What roles do minor characters such as Charlotte Lucas and Lady Catherine play in the plot and themes of the novel?Quotes and/or references to the book would be great.

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lit24 | College Teacher | (Level 3) Valedictorian

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Charlotte Lucas is the intimate friend of the heroine Elizabeth (Ch.6). Jane Austen uses Charlotte to express one important aspect of the central theme of the novel, namely marriage.

Many women get married merely for the sake of getting married. This is a completely unromantic attitude to one of the most important decisions in one's life. In Ch. 6 Charlotte tells Elizabeth, "happiness in marriage is entirely a matter of chance."  Charlotte gets married to Collins to escape poverty. In Ch.22 we read that her brothers "were relieved from their apprehension of Charlotte's dying an old maid" and that marriage for many women like Charlotte was "the pleasantest  preservative from want." Towards the end of the chapter she tells Elizabeth, "I am not romantic, you know. I never was. I ask only a comfortable home."

Lady Catherine is the aunt of Darcy and the patroness of Collins. Throughout the novel Jane Austen attacks the snobbery of the aristocratic class through her. This can be seen especially when Elizabeth visits her at Rosings Park in Ch.29, "her ladyship with great condescension arose to receive them."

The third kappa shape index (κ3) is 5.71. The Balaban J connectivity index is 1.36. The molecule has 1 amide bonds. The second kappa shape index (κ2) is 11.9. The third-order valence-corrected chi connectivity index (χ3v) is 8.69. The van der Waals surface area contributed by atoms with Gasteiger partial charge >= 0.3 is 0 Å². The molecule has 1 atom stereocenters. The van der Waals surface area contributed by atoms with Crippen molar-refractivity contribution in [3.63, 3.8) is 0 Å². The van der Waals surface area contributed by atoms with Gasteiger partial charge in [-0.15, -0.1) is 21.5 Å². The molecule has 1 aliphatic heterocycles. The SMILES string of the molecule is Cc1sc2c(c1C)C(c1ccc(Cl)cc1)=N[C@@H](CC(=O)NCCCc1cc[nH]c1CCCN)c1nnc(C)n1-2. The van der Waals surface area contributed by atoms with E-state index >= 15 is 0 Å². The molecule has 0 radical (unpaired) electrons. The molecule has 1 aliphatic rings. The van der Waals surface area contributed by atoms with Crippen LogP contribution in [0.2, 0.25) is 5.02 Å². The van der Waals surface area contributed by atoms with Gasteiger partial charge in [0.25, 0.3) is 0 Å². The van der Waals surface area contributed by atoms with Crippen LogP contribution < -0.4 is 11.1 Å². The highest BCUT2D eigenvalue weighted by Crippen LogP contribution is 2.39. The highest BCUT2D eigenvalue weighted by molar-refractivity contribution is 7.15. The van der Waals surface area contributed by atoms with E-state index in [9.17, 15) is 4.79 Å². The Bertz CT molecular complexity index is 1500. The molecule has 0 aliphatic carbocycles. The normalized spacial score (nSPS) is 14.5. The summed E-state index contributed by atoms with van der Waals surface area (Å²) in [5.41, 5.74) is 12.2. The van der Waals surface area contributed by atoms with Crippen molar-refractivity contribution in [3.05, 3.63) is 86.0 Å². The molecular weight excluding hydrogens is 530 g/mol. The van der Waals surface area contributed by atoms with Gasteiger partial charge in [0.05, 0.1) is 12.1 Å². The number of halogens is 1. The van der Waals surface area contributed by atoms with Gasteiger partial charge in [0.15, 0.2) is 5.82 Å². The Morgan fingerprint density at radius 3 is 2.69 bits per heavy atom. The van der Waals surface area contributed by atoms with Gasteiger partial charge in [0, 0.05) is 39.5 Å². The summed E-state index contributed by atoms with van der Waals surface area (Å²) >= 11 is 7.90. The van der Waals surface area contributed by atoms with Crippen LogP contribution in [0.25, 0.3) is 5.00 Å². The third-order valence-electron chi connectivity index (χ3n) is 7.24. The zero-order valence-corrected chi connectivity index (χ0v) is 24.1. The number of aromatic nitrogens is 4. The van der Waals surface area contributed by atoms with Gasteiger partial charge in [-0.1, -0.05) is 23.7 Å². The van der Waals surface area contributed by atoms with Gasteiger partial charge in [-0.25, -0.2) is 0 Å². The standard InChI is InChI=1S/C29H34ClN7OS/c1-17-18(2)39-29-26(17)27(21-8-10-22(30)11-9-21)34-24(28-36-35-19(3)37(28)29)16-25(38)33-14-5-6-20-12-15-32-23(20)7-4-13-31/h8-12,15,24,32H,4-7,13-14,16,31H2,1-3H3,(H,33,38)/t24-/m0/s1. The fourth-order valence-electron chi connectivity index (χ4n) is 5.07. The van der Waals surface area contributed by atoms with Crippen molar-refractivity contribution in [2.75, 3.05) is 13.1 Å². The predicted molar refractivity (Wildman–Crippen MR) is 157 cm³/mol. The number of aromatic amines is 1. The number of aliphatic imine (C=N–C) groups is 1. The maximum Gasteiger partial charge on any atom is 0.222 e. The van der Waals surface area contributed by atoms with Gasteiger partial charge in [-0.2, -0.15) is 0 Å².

She serves as a foil to Elizabeth's character. Elizabeth's confrontations with Lady Catherine serve to highlight her independence, boldness and assertivenes, for instance in the same chapter Jane Austen tells us that whereas all the others were completely overawed by Lady Catherine and her stately home Elizabeth remains completely unfazed: "the mere stateliness of money and rank, she thought she could witness without trepidation."

Most significantly Lady Catherine serves as a catalyst to speed up Darcy's second proposal to Elizabeth. In Ch 58 Darcy tells Elizabeth that if she did not want to marry him she would have told Lady Catherine herself when she visited her at Longbourn in Ch 56. It is then that Elizabeth boldly tells her "you may ask questions which I shall not choose to answer" and hints to her that she will accept him if he proposes the second time,"and if I am that choice, why may not I accept him?" And when Lady Catherine asks her to promise not to get married to him, Elizabeth remarks,"I will make no  promise of the kind."

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